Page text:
IN 2007, I DIDN’T THINK ABOUT IT.

“The yes that
lingers in my soul.”

Financial assistance has helped people like Alex when they needed it most.

IN 2007, I DIDN’T THINK ABOUT IT.

“The yes that
lingers in my soul.”

Financial assistance has helped people like Alex when they needed it most.

“I wish I could remember who told me about MPTF, but for the life of me, I can’t,” laments Alex Aguilar, Jr., Local 724 member and Business Manager. “It was 2007 and the industry just shut down. My wife was pregnant, at home on bed rest. We had two toddlers… we were here (he motions with his hand up high), and then boom, we’re down here (moving his hand low).” He recounts the story with a tone of seriousness that anyone who has bills to pay, and people who depend on them, will understand.

A DIFFICULT TIME

Alex is quick to share his story when he hears of someone confronting a challenge in their life or when encouraging his Local brothers and sisters to volunteer. “MPTF helped me through a difficult time. We were right on the cusp of missing our house payment, and they helped us pay our mortgage, electricity, and water for two months. That got me through, got me back on my feet. I mean, we really needed that help. I didn’t have anywhere else to go.”

Your donation helps
others in need.

Your donation
helps others in need.

Now, nearly 14 years later, Alex, healthy and happy in his home with his wife and three children, is a powerful force for good at MPTF. He shares his story, inspires volunteers, and speaks from the heart. “I love what MPTF stands for. Whatever I can do to help, count me in.” Read on to learn more about the impact Financial Assistance has had on our community since 1921, as well as one of Alex’s most extraordinary volunteer projects. A story that will break your heart and fill it with hope, all at once.

“In 2016, Bryce Dallas Howard told my story at an MPTF event. She paid me a great honor. I think there were a lot of tears in the audience that night.”

– ALEX AGUILAR, JR.
THE NEED IS REAL

It’s often said we’re only one paycheck away from poverty. Take that reality, figure in a business that operates largely in the gig economy, and then add in the uncertainty of life, and all the things we don’t think of. MPTF is the safety net for our industry in times such as these. And we’ve been this support for 100 years. Here are just a few ways we’ve helped people over the years.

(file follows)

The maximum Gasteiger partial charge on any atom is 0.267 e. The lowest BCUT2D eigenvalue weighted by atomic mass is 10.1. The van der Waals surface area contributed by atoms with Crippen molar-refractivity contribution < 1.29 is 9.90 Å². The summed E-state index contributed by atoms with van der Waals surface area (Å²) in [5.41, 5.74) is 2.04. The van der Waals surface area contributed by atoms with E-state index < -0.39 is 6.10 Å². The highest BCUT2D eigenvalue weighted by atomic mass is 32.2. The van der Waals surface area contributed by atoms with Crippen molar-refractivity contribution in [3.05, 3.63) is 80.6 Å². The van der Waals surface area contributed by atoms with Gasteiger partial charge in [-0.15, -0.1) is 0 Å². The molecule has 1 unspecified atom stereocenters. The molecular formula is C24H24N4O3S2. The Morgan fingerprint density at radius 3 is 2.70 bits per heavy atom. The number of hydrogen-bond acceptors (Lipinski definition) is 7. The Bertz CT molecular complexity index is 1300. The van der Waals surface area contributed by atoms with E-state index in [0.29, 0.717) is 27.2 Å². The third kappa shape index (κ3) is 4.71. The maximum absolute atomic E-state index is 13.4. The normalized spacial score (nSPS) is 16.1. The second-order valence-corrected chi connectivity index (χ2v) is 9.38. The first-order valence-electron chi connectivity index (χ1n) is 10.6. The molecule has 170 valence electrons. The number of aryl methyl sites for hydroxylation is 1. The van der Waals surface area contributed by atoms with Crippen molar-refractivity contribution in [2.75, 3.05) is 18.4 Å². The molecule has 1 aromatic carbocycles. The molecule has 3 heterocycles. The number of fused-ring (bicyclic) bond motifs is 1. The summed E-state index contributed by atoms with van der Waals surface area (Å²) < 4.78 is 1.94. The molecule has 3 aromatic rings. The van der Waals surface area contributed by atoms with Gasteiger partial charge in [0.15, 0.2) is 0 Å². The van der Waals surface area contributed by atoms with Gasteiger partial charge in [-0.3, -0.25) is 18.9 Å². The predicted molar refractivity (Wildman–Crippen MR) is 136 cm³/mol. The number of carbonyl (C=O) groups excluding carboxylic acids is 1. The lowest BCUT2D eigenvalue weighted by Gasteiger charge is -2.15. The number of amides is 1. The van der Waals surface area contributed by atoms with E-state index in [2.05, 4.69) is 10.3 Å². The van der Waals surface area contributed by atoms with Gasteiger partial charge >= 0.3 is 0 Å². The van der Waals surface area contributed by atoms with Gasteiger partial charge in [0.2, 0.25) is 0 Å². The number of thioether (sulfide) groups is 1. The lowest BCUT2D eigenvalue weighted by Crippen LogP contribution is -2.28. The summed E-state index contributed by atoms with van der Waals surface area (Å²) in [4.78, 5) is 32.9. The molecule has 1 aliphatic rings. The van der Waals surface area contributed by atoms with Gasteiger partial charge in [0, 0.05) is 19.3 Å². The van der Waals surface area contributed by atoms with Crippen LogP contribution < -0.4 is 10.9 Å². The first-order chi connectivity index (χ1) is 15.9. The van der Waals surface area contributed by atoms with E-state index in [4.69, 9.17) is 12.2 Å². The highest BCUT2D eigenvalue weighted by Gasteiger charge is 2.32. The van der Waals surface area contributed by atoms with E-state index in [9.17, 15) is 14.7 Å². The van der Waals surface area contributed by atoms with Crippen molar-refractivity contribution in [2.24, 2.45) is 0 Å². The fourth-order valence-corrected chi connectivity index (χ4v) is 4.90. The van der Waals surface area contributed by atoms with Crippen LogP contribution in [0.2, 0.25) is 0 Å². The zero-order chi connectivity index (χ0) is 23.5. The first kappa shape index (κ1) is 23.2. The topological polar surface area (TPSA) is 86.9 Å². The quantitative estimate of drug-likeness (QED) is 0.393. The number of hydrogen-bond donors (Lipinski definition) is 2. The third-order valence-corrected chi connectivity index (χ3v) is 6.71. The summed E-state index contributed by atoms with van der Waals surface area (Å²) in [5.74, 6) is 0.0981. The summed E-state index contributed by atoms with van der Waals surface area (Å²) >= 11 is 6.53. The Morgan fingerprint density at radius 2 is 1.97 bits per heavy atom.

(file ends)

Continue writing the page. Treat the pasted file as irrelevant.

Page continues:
Relief: Intake form after intake form, going back to the formative years of MPTF, check the boxes “irregular employment” and “material relief given.”

The Need: Notes in the margin are a glimpse of the day: a character actress making $100 a week in 1936, a writer at MGM making a salary of $35 a week that same year, people experiencing job injuries from a physically demanding profession, confronting unexpected financial hardship, and everything in between.

Who We Help: The faces change, but the need will always remain. Here are a few job titles of those applying for help in the early days: vaudevillian, swing gang man, burlesque actor, wrangler, stunt man and ice skater, and organist. Today’s robotics engineers and digital colorists are no strangers to life’s challenges.

Please support MPTF’s good works
for the entertainment community.
We are 100% dedicated to you.

“Please support MPTF’s good works
for the entertainment community.
We are 100% dedicated to you.

LOCAL HEROES

“I’ve been in this union for 25 years. These folks are my friends.” Alex talks of recruiting volunteers: “It’s not that hard. You call people. You say, ‘Hey, this is for a great cause and this is what they did for me. I always share my story and the impact MPTF had on my life.’” He explains, “We’re all blessed, we all have great jobs, we make a lot of money, we live a nice life. Let’s go make an impact on someone else’s life who’s not experiencing all this greatness. When you say that to people, they’re like, ‘Let’s go! Where do we sign up?’”

Alex has helped with dozens of projects for industry members and has been instrumental in organizing teams to get it done. When asked for his favorite, there are many. But one, in particular, stands apart.

THE RIGHT THING TO DO

“We did a project for a seamstress, a single mother, this really gentle, quiet woman who was struggling with her daughter’s disability. With no ramp to the house, it was becoming more difficult for the woman to carry her growing daughter and her wheelchair to and from the car whenever they needed to go out. We put in a whole pathway and ramp to the front door. It took us about a day, maybe 15 of us. It was great.”

When the team was done and the ramp built, the woman took Alex aside and told him, “I didn’t think there was anybody left to help me. My entire family deserted me. I don’t even know you guys. And you guys are here.” Alex was quick to respond on behalf of the entire team, “We want to do this for you!” Her response was heartrending, the kind of sentiment that is hard-earned when she said, “You help me put my faith back in people.”

Alex explains part of his belief system: “To me, the whole union thing is about being there for your members and others. For the community, for folks who would never imagine that ‘the union is going to help me?!’ The way I see it, we have to lead by example. We‘ve done a lot. Helped some older folks. Installed grab-rails, walkways, and ramps for wheelchairs. I’m not gonna lie, there have been tears, but we have a really good time, and it’s just the right thing to do.”

“I’m a firm believer in ‘you gotta give back.’ You have to. You just have to.”

– ALEX AGUILAR, JR.
YOU MAY ALSO LIKE

The Stacy Title Story
Helping a family in our community in tough times.

Homelessness Hurts
Homelessness can happen to anyone, even a successful editor.

Together, We Are Family
The story of a single mother, Michelle Lee, and her daughter.